A lot has gone wrong with the Pepperdine Waves women’s basketball team this season. It won just two games in the West Coast Conference all year, one less than last season.
While there are various ways to dissect what contributes to such a poor record, one number leaps off the stat sheet. The Waves were dead last in first-quarter scoring with just 397 points over 29 games — an average of 13.7 points.
As a comparison, the worst team in the WCC, the Portland Pilots — who had one less conference win than Pepperdine this year — averaged 15.1 points in first quarters over 29 games.
But here’s what baffled me: In fourth quarters, the Waves averaged 18.6 points, which placed second in the conference. So the team is capable of good — at times exceptional — offensive play.
The discrepancy points to what often happens in basketball when a game is already decided by the fourth quarter. The winning team takes its foot off the gas, and the team that’s down on the scoreboard picks up its intensity and starts playing better. But usually, those types of comeback efforts fall short.
Freshman point guard Paige Fecske pointed to that very phenomenon this past weekend after the team’s loss to the LMU Lions when asked about Pepperdine’s scoring during the final frame.
“I think that might have to do with the fact that in a lot of the games we’ve had so far, we’re behind in the fourth quarter,” Fecske said. “I feel like that just gives us more motivation to want to score.”
During the LMU game, the Waves only scored nine points in the first quarter, and were down 17 heading into the second. But in the fourth, Pepperdine dropped 31 points on the Lions. That game exemplified much of the season.
Watching the Waves play offense is both pleasurable and frustrating. They pass, cut and create many open shots for themselves and their teammates, but those shots don’t fall much, and some players tend to pass up open shots or turn the ball over. Pepperdine shot only 38.6 percent this season and averaged upwards of 17 turnovers per game.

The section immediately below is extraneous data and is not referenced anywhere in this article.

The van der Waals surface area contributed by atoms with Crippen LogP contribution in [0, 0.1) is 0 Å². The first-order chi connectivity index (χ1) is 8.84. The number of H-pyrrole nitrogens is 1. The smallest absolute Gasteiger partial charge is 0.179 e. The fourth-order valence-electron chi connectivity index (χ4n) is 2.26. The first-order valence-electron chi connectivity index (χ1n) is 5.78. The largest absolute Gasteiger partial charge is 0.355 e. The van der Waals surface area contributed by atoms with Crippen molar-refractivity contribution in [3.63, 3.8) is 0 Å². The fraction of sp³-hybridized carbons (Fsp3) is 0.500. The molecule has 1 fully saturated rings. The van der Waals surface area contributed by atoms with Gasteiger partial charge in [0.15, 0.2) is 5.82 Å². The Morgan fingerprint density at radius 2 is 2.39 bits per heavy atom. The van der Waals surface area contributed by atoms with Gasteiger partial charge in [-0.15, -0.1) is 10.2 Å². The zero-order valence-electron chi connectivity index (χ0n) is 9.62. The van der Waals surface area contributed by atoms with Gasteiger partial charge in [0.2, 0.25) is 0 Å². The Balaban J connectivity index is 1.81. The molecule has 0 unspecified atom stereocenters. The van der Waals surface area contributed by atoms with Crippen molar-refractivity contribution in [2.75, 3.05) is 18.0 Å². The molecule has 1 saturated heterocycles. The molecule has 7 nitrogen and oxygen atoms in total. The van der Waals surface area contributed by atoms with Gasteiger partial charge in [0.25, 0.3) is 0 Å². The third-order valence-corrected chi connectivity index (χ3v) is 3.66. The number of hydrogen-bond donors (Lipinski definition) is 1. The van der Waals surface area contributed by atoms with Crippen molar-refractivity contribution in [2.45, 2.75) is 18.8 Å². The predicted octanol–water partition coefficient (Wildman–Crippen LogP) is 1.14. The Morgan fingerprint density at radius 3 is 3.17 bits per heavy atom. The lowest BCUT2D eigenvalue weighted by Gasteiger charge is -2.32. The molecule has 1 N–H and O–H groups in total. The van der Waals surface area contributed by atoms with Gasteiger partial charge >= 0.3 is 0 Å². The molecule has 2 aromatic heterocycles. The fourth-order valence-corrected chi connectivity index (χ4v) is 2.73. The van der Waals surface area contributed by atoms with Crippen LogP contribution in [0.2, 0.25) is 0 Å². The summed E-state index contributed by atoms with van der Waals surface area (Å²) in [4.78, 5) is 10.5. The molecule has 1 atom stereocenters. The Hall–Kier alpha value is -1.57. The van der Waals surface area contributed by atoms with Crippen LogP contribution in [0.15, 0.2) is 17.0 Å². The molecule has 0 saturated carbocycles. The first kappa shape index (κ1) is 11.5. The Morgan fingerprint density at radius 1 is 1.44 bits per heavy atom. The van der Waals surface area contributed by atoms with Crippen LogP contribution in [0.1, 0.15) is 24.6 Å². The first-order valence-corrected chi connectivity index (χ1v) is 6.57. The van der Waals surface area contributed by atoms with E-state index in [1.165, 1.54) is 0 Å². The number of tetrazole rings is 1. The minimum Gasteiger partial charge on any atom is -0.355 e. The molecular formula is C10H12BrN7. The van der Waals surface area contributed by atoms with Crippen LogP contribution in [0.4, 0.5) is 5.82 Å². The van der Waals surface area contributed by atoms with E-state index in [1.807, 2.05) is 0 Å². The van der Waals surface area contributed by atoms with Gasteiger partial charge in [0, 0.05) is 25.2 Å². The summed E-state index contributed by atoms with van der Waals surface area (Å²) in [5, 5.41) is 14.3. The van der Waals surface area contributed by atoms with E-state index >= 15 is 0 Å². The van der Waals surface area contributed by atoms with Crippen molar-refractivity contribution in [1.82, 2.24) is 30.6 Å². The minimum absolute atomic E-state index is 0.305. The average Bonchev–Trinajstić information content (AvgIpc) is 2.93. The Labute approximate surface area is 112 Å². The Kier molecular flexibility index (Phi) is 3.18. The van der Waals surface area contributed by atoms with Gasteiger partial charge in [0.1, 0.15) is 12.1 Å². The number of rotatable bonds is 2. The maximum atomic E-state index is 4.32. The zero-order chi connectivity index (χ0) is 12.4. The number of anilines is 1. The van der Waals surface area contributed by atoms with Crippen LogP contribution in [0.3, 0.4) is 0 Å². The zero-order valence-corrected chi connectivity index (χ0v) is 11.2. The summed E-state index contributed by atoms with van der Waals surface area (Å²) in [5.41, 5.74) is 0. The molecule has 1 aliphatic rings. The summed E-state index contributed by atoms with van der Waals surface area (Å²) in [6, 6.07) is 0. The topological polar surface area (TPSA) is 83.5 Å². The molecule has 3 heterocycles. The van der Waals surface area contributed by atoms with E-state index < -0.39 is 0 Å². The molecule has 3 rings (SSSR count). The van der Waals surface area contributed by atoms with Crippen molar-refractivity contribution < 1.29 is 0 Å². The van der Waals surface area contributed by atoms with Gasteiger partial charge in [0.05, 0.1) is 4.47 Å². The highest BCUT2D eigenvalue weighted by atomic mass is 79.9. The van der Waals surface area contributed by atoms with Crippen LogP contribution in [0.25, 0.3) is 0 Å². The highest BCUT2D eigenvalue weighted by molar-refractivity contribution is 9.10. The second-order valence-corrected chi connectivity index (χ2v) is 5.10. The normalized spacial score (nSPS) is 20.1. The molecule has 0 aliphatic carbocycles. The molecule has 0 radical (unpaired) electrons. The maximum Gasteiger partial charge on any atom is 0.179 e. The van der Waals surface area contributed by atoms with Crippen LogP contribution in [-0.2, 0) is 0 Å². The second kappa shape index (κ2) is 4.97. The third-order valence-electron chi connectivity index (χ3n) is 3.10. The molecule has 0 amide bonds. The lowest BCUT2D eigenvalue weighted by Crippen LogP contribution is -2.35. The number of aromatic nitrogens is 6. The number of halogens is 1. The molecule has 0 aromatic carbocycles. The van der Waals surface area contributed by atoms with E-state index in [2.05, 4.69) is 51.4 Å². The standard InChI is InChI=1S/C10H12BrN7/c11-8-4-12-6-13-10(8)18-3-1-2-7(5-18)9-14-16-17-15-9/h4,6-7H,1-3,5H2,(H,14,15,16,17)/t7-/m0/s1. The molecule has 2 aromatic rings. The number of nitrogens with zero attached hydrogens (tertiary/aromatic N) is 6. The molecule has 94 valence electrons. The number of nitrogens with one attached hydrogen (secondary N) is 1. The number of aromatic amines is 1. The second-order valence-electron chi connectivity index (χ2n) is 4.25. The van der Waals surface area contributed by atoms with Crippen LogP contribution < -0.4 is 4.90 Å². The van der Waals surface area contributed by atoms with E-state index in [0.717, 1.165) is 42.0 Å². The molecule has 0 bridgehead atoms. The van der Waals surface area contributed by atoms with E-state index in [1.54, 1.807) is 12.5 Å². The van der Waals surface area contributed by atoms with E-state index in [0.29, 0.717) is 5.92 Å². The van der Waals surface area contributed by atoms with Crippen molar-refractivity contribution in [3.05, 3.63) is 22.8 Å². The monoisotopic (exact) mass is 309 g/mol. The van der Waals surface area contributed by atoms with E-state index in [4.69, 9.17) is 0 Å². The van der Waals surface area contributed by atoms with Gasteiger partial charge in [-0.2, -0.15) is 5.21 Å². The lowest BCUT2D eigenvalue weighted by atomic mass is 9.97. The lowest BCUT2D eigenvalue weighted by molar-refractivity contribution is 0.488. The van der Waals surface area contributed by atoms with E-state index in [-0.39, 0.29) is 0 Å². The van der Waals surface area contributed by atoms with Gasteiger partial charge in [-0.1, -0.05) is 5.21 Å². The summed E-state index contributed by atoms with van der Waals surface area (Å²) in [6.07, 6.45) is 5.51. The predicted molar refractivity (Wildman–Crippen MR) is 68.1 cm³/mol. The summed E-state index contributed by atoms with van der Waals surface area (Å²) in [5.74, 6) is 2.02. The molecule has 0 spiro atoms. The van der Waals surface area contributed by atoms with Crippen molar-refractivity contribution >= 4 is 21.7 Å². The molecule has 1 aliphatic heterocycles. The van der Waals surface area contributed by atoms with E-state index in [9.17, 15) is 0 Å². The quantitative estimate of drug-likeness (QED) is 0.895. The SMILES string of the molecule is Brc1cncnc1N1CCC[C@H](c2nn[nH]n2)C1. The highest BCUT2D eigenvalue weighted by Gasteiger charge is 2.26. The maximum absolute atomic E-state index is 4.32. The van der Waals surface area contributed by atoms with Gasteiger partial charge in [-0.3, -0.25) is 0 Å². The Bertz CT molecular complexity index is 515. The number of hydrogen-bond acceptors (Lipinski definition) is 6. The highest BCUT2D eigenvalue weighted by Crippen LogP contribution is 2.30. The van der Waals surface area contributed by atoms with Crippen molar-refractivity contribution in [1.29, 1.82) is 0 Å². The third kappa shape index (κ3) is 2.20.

The problem stems from the team’s lack of consistency to start games. In some games, Pepperdine shoots poorly. In other games, the team can’t get looks at the basket because of turnovers. The team’s roster mostly consists of freshman and sophomores, which Waves head coach Ryan Weinberger said is the main reason for the up-and-down play, especially to start games.
“We are still trying to find our voice in the locker room,” Weisenberg said. “Every team always has that emotional leader and with 11 underclassmen this year and four upperclassmen, that voice just has not been as loud as we have liked to get teams pumped up.”
Two of the players looking to be leaders on the floor were Fecske and freshman guard Erica Ogwumike, Pepperdine’s leading scorer and arguably its best overall player. Both players told me they wish to grow as leaders in the coming years.
“I definitely think the vocal [leadership] part, especially in this [Division] 1 collegiate level, is something I need to work on and get better at because I think it will bring our team to the next level,” Ogwumike said.
Fecske thought confidence — or a lack thereof — hindered the Waves and contributed to their slow starts this season.
“If we came out confident in the first quarter, we wouldn’t miss those shots if we shot with confidence,” Fecske said. “Easy layups, we wouldn’t miss those if we were confident. Even our passes, too. We don’t pass knowing that’s where we want to pass. I think it’s all confidence.”
There’s upside, though. The team is young and will get better over time, and has shown signs that it’s building good basketball habits. Offseason improvement should help the Waves fair much better in the 2016-17 season.
Waves Insider is a monthly column offering an in-depth look at Pepperdine sports. Assistant Editor Alex Vejar covers high school sports, education and anything in between for the Malibu Surfside News. Follow Alex on Twitter @AlexVReporting.